Happy New Year! One of Ania’s goals for the new year is to find new and artistic ways to approach her rug hooking. The project she chose for this month’s blog post helped inspire that goal. This month’s rug is from a pattern designed by Ania, called “H2O Lily Pad.” It was hooked in #3 cut strips with a 3-D beaded flower. The dimensions are 10 in. x 10 in.
Take a look below to see the finished project, and to read about how Ania approached hooking it:
What inspired this pattern?
In August of 2019, my daughters and I took a walk in a Massachusetts state park not far from where we live, called Harold Parker. On our hike through the woods, we walked by multiple ponds that had water lilies blooming on them. They reminded me of Monet’s paintings, which I’ve always loved, of the lily ponds in Giverny.
I was immediately inspired to create a water lily pattern.
How did you decide to make a 3-D beaded flower, instead of a hooked or proddy flower?
In a previous life, I made and sold beaded jewelry. As part of that, I made a lot of flowers and ornaments, and I still have a lot of the materials on hand. I decided I would use that experience to design a beaded flower to be a part of my rug.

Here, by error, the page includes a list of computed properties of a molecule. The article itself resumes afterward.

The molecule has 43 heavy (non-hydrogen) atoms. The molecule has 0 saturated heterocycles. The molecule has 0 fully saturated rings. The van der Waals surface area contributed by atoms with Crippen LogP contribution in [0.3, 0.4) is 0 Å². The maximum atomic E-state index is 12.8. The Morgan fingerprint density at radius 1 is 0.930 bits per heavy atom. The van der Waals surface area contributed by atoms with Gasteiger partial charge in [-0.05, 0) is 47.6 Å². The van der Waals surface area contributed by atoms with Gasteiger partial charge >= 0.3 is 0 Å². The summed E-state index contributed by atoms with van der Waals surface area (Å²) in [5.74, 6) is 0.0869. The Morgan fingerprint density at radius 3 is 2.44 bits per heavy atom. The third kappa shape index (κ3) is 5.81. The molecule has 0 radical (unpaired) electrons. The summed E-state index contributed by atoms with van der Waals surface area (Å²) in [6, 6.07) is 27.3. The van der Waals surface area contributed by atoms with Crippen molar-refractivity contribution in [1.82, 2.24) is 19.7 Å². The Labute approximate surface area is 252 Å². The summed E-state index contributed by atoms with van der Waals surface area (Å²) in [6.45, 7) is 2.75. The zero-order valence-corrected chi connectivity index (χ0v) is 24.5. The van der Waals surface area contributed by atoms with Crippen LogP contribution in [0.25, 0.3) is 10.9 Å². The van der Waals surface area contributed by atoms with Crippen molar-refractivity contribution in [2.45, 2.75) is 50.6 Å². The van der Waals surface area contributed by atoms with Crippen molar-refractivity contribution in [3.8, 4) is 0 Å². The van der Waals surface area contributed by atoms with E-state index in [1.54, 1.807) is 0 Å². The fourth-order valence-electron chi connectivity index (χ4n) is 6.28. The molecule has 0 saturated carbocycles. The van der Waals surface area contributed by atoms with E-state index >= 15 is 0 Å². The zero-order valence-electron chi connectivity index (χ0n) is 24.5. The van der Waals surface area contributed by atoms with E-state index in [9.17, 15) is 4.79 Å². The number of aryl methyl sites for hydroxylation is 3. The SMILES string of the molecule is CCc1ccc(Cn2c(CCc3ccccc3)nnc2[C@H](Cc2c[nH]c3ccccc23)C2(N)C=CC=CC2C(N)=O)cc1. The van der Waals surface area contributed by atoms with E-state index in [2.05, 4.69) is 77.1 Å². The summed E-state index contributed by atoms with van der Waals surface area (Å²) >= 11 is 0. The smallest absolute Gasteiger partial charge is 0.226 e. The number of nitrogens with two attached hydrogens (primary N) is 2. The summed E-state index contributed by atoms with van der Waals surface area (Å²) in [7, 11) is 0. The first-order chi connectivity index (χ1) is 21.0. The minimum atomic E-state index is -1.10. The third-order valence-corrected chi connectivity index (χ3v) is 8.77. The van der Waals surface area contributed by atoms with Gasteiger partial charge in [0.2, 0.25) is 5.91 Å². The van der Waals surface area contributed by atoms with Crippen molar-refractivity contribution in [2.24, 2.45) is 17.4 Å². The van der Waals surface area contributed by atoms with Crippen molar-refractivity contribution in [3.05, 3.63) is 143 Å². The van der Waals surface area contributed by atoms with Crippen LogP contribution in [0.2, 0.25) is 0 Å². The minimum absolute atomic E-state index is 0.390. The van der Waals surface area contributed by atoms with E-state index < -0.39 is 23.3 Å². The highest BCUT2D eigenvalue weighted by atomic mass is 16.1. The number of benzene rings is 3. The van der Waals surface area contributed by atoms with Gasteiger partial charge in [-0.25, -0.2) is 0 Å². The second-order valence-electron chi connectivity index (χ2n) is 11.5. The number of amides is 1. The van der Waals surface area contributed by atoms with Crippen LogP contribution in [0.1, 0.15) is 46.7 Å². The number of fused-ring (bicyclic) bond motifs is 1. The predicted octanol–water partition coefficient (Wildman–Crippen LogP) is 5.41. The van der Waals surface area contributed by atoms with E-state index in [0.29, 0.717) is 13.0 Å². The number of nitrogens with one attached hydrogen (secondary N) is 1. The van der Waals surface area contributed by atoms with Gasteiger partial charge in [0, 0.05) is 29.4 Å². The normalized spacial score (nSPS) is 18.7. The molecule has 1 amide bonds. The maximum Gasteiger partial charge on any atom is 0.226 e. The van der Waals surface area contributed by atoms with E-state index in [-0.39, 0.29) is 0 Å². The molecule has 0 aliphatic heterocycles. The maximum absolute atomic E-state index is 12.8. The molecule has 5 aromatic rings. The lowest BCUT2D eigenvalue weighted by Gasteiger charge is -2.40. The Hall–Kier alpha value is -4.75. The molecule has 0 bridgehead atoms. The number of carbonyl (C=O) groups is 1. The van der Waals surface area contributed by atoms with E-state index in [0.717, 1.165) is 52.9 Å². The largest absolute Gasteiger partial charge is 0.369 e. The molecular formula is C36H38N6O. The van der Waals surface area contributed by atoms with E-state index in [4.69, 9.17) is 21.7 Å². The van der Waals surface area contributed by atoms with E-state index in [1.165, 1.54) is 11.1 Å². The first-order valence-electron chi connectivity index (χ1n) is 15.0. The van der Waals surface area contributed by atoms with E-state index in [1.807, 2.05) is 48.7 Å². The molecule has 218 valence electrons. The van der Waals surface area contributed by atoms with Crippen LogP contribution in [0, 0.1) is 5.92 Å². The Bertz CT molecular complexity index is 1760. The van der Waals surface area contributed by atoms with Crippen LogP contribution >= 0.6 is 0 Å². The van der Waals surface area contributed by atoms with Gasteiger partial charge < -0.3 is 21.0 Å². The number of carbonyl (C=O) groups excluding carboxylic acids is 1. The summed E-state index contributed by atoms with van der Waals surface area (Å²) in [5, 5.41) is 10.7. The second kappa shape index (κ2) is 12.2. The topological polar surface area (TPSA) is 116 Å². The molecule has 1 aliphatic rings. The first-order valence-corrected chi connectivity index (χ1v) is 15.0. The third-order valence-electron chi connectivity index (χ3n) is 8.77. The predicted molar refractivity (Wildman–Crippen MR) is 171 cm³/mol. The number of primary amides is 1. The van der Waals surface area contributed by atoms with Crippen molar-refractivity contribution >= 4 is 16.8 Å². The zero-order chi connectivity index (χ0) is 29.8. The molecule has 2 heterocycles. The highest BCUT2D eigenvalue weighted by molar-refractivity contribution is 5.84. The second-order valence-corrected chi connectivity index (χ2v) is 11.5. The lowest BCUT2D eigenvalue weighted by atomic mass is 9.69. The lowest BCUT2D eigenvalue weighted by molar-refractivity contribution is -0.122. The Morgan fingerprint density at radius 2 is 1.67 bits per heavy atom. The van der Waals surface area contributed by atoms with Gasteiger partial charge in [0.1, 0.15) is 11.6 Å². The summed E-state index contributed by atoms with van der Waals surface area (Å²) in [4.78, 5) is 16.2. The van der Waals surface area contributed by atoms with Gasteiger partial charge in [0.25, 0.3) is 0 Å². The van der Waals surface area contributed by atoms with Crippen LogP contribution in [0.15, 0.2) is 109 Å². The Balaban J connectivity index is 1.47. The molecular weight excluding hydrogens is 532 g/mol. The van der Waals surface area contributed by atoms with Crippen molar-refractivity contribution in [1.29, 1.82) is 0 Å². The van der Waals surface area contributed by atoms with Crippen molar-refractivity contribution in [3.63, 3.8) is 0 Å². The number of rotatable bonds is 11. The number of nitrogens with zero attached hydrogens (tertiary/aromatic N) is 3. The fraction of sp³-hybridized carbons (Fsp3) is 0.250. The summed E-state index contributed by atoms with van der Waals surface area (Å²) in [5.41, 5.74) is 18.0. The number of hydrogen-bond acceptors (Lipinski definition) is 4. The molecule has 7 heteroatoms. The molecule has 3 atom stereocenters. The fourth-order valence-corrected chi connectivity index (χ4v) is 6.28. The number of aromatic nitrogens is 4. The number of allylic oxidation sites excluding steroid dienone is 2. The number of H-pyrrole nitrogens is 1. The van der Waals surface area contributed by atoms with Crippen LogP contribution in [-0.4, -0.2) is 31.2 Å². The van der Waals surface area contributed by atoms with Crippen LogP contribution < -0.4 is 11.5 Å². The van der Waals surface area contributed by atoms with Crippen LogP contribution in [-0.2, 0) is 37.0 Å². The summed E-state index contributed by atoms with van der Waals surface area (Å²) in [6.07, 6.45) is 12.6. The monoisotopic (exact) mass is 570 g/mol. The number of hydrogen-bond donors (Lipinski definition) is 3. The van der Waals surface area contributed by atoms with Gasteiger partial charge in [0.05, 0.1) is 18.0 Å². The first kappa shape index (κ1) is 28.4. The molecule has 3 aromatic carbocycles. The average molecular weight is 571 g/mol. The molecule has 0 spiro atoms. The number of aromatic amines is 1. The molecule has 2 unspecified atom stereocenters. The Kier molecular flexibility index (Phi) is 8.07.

I wanted to use stick pearls as the basis for my flower because of their warm color and their luminescence in how they reflect light. I made the flower separately from the rug, and then attached it by sewing it on.
How did you approach color planning this rug?
I decided I wasn’t going to dye any wool for this project, and that I would instead only use wool from my stash of materials left over from other projects. I also knew I wanted the water to be dark, to create maximum contrast for the lily pad, similar to what the water looked like on that August day.
I wanted it to look impressionistic, inspired by Monet again. I did that by concentrating more on the value than on the colors. For example, there is orange and fuchsia in the water. There’s also lavender in the leaf. You don’t see that when you look at the finished rug as a whole. Instead, the color choices create a dappled look that I really liked.
Is there anything else you would like to say about this project?
I finished this by mounting it on a canvas. I wanted it to be a project that could be displayed on a mantle or hung on a wall. I hooked it so that I could sew the sides of it to the frame, and staple it in the back.
I also like that because it’s a square pattern and an aerial view, there’s no “right” way to look at it. You can shift how the rug is placed with the seasons!
This project inspired me, so much so that I decided water is going to play a big role in my rug hooking themes this year. I look forward to sharing with you where this inspiration takes me, on my rug hooking adventures this year.
If you have any questions, feel free to leave them in the comments below!